Experiencing ear pain or drainage? It may be from a growth in your ear. Skin growing in your ear in a place it should not, in the middle section of your ear behind the eardrum, is what’s known as a cholesteatoma. You can be born with one, or they can develop later in life. They are not cancerous and treatable. Here's some more information about this condition you may have never heard of.
How Does A Cholesteatoma Form?
If you are not born with one, a cholesteatoma forms from perforations in the eardrum or from repeated infections. It can also be caused by a Eustachian tube that isn’t working properly usually because of infections, allergies or colds. When this happens, the eardrum may get sucked inwards by a vacuum in the middle ear (space behind the ear drum). This forms a pouch or sack of the eardrum. The eardrum is covered by skin and if it’s pulled backwards forming a sack, the skin that’s shed by the eardrum surface accumulates in the sack. As the accumulation increases the sack enlarges creating a cholesteatoma.
Symptoms of A Cholesteatoma
The symptoms of a cholesteatoma may be any of the following:
- Ear pain
- Hearing loss
- Recurring ear drainage
- Ear fullness
- Facial weakness or paralysis.
Any of the above symptoms should prompt a visit to an ear, nose and throat specialist for evaluation.
Are Cholesteatoma Dangerous?
As the cholesteatoma grows, it can cause damage to the bones of hearing that are in the middle ear. A cholesteatoma eventually pushes its way into the mastoid bone and can even break into the brain cavity.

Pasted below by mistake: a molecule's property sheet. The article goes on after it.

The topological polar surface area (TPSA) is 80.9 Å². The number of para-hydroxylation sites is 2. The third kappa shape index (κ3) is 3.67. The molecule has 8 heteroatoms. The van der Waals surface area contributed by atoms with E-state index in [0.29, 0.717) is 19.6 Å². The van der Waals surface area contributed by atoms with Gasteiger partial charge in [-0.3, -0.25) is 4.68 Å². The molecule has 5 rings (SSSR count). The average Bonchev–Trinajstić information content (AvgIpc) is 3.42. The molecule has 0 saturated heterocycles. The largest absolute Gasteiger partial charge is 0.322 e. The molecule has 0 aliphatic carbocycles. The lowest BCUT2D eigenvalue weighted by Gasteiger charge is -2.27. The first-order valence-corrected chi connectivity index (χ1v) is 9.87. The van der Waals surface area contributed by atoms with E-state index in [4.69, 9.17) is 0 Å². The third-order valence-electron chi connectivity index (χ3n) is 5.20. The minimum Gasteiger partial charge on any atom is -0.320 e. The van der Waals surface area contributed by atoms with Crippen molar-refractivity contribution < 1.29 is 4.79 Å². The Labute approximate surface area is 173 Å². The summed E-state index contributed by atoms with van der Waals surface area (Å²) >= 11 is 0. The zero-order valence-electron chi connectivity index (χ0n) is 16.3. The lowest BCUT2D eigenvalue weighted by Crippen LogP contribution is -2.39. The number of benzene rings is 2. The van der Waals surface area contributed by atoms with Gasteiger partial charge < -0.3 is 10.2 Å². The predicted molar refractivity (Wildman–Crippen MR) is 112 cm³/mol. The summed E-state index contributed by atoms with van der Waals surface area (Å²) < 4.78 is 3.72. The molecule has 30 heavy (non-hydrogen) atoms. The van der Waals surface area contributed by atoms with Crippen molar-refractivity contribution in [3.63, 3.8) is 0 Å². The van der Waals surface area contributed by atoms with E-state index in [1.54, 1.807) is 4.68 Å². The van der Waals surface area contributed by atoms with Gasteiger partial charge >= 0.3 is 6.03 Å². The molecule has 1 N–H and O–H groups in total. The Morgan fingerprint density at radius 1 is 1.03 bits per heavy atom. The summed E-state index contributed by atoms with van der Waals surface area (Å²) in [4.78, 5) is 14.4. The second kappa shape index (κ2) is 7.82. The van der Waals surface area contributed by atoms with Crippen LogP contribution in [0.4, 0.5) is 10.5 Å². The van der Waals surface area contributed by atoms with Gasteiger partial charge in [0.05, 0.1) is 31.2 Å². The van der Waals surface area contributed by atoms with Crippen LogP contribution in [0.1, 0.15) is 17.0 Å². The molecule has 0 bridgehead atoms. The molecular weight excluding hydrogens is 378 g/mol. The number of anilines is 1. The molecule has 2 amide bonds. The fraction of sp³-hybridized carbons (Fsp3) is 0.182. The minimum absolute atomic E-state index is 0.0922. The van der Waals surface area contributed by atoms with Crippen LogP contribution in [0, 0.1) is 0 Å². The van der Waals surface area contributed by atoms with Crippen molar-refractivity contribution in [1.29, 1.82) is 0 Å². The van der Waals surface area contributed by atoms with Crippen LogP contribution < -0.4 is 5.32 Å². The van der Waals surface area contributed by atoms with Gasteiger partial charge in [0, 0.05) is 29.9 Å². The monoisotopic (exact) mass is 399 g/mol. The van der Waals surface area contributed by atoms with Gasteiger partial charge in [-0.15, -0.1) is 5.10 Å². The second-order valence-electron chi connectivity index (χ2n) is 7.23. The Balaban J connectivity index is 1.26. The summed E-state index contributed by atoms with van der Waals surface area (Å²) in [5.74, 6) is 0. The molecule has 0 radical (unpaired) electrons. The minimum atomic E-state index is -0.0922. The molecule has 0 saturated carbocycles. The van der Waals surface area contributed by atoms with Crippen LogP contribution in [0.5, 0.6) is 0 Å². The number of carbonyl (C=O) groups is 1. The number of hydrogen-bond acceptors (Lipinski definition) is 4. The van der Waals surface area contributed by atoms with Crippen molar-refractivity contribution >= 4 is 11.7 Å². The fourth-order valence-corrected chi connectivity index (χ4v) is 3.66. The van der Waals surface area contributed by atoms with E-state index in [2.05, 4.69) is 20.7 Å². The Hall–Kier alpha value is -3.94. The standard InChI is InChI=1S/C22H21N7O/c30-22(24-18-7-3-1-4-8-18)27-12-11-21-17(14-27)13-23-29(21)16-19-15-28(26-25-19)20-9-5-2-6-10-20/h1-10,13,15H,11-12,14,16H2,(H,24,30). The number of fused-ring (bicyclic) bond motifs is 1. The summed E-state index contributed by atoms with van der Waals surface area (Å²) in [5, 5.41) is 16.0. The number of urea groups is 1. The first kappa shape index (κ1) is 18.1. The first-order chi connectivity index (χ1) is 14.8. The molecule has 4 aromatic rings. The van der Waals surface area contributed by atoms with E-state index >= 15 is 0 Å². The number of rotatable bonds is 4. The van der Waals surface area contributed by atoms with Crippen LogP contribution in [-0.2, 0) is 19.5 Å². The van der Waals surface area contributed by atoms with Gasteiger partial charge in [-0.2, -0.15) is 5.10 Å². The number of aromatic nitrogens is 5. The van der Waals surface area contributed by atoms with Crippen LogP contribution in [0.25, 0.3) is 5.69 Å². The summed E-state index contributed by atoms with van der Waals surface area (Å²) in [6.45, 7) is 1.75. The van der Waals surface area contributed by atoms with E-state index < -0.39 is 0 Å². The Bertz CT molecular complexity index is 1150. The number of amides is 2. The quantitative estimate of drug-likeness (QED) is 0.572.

The facial nerve that runs through the middle ear and mastoid may also be damaged by the growth of the cholesteatoma. This can cause a paralysis of the face.
Frequently one has drainage repeatedly from an ear with a cholesteatoma before serious complications occur. Dizziness can also occur due to damage to the balance structures in the inner ear.
How Do You Treat A Cholesteatoma?
Treatment of a cholesteatoma can vary. The sack may be cleaned periodically through the ear canal by an ear, nose and throat specialist if the sack opening is accessible. Otherwise, a surgical procedure to remove the sack may be necessary. If surgery is needed, the hearing damage caused by the cholesteatoma may be treatable at the same time or as a secondary procedure. The primary purpose of the surgery, however, is to remove the cholesteatoma before serious complications occur.
If you’re suffering from one of the above symptoms suspect a cholesteatoma, contact an ear, nose and throat specialist. At ASC, our ENT specialists will discuss how we can best help you. We have offices in Ridgefield, Danbury, New Milford, and Norwalk in Fairfield County, CT.